The women (and others) using the #MeToo, #MeAt14, and #WeKnowWhatYouDid hashtags are making the still-important point that most societies across the globe have indulged harassing behaviors, including the felony of sexual assault and rape, for most of their existence.  #MeToo allows us to see the abundance of cases and the pervasiveness of these power plays, while also revealing the detail and texture of each of the individual stories told.  #MeAt14 stories make clear that, just like 14-year-olds of all genders, 14-year-old girls are not yet adults and should not be hunted, fished, baited, or otherwise treated like animals, especially not by adults, whom they might still believe are to be trusted.  #WeKnowWhatYouDid acknowledges that most reporting and adjudication mechanisms still harm victims of sexual harassment and assault and are therefore still far from effective or efficient.

When I was four or five years old and playing in my backyard, a 12-year-old pulled down his pants and asked me, “if I wanted to piss with him.”  This was somewhat frightening, and I told only my oldest brother, who then told my parents.  When they reported the incident to the police, a police officer came to our house and asked me to “show him” what had happened.  This was far more frightening to me than the initial event, which reminds me again that we still have much more work to do to make reporting and adjudication as non-threatening and non-punishing as possible.  When I was 12, my parents took some of us kids to the holiday concert at the school where my dad taught.  As we navigated the crowded bleachers, someone shoved his hand up my skirt and grabbed me between the legs.  I was in absolute shock, I didn’t know which of the coat-and-tie high-school boys had done it, and so I shoved the one on the end into the one next to him, attempting some sort of lame game of dominoes in my surprise, anger, and hurt.  I told no one because I didn’t even know how to articulate what that was.  When I was 13, my basketball coach felt us all up as he showed us techniques for foul shots.  A foul shot, indeed, especially when we actually joked about it in front of our parents, and no one did anything.  I should mention that the person was also a guidance counselor at our middle school.  When I was in college, a friend of a friend wouldn’t leave our apartment, pulled a Louis C.K., and then left.  When I saw him at the friend’s wedding a few years later, I re-experienced the shock I had felt back in college.  In a mega-city in another country, I embarked with friends on the metro, the most crowded metro car I had ever been on.  As I held my purse tight to me with one hand and held the upper bar of the metro car with my other hand, hands were all over my body.  I had nowhere to go.  There was not an inch of open space to move into.  I exited the metro at the very next stop, which was not my intended destination.  My exit from the car was as violating as the ride had been.  Two weeks ago, my daughter and I were at a hotel.  As we took the elevator back up to our room, two drunk men hopped on and leered at my daughter, while I half-backed her into the corner behind me.  She is 12 years old.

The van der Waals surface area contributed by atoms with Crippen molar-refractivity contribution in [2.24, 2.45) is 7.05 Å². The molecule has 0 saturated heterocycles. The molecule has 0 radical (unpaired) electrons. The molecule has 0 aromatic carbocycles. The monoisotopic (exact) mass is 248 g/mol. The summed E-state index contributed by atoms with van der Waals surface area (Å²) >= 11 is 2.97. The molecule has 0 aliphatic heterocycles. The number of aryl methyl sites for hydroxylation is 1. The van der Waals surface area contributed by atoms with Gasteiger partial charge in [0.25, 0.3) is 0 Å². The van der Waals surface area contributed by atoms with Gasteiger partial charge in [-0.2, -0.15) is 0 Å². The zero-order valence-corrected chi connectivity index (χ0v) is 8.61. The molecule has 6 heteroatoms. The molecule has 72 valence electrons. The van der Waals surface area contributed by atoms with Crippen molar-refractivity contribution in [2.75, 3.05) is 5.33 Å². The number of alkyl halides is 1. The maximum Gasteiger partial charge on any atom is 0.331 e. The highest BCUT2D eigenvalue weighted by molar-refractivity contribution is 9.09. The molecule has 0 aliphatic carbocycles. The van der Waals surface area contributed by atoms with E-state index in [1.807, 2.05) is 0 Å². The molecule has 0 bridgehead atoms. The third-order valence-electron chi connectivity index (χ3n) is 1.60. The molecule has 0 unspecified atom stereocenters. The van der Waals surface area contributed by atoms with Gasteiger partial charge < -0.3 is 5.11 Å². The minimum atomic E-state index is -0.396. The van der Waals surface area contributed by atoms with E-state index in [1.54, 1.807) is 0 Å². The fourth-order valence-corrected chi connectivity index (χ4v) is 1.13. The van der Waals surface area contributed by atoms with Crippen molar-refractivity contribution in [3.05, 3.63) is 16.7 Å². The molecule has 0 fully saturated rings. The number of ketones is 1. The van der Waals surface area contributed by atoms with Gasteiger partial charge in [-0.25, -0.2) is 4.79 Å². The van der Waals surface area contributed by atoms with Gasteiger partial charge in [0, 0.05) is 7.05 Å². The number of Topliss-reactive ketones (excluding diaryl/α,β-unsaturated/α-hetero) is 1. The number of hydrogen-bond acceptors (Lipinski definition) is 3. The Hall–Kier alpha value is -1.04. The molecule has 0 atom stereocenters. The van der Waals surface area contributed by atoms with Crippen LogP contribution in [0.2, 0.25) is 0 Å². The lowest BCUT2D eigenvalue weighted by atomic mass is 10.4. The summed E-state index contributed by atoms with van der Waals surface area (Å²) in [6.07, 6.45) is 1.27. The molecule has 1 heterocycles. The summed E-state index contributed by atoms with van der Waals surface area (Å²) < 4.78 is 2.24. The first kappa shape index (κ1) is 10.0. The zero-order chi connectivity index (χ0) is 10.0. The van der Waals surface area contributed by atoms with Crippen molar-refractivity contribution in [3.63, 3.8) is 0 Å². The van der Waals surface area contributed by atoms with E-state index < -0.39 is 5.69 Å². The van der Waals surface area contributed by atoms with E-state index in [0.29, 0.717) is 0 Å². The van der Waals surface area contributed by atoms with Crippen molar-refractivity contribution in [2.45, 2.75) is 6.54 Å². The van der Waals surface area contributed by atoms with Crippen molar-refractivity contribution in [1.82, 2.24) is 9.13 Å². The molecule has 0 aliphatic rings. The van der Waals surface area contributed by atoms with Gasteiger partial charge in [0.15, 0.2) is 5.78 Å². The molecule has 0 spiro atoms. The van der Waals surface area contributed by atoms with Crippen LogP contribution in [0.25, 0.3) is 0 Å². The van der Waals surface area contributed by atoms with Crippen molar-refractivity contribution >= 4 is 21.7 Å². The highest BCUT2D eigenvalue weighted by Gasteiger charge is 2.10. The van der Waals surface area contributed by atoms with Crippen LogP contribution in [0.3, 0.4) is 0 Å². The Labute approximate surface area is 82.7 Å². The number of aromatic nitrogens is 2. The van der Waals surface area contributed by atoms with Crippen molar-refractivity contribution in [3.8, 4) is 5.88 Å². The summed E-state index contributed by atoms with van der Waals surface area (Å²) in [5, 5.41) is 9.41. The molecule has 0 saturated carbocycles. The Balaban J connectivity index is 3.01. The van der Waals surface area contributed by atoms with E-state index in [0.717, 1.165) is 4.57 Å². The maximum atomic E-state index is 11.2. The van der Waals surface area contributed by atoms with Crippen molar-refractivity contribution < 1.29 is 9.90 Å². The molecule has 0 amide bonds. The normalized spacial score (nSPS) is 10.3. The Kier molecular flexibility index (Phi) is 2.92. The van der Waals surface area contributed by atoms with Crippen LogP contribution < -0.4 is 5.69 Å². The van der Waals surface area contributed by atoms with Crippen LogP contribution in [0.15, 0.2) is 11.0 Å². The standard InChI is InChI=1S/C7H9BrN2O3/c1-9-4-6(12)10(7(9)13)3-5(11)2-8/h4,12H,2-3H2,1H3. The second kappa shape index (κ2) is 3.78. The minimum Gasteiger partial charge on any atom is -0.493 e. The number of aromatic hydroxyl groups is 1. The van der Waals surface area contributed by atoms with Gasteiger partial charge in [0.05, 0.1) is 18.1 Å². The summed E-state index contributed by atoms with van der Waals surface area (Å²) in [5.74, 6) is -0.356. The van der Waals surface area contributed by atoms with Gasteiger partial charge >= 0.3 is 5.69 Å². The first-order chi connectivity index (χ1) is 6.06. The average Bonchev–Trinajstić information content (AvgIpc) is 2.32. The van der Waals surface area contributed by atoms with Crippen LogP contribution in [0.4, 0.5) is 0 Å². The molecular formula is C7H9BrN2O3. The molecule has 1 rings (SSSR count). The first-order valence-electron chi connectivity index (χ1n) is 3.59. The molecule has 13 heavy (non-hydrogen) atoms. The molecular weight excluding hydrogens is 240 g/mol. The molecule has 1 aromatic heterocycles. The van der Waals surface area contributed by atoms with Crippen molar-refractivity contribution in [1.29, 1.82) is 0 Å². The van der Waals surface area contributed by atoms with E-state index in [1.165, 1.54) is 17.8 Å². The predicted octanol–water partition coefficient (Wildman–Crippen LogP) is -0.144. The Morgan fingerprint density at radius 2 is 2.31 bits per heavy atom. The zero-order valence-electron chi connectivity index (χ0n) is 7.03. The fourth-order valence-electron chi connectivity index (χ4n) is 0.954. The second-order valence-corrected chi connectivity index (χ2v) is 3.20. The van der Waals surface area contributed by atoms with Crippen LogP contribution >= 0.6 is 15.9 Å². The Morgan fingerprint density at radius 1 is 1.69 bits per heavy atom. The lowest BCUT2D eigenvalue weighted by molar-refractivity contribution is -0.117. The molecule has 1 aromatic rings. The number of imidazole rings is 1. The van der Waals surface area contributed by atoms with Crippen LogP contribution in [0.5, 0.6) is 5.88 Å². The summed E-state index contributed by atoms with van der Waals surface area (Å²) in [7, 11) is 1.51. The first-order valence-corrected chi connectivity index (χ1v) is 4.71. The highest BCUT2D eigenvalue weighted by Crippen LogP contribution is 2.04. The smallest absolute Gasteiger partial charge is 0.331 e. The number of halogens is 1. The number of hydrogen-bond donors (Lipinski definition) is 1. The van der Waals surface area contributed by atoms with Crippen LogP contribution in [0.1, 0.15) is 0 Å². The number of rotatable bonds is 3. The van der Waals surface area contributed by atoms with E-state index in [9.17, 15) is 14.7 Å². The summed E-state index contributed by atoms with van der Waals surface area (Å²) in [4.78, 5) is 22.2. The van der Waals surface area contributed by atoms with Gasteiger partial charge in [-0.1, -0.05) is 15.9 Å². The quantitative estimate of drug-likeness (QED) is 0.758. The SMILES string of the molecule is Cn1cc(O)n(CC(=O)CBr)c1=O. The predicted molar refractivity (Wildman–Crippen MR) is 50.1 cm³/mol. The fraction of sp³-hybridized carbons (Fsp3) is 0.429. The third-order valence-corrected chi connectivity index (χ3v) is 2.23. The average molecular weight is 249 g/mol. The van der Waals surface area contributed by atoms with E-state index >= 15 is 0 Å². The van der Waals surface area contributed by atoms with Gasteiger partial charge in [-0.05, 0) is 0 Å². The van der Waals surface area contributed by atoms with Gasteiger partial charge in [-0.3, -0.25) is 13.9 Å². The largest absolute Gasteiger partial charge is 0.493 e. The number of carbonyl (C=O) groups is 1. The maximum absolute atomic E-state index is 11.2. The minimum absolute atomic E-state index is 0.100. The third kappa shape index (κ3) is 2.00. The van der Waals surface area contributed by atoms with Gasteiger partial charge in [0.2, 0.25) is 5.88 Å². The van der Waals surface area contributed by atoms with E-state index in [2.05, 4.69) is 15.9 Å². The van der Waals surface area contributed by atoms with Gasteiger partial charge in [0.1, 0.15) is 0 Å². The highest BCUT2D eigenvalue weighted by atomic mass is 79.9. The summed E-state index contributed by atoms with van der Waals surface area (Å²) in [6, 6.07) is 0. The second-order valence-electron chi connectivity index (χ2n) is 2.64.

The photograph you see above is from Yale Alumni Magazine’s classified advertisements.  This ad invites older men to “find” women 10-30 (+) years their juniors.  For many men, that makes the “women” they are “finding” underage—not women, but girls who should be allowed to develop fully before making their own decisions about their bodies and sexual selves.  What other media corners are selling, trafficking, raping, and assaulting women and thereby reducing our collective humanity?  Why aren’t we calling them out more?  When is enough enough?

There should be no turning back.  We all know these stories. We know these people.  They are committing crimes, and we do not have to let them.  No more making light of the viejo verde, the old perv, the neighborhood lech, the harassing movie producer or comedian, the groping politician, or the raping swim or gymnastics coach.  No more (and no Moore).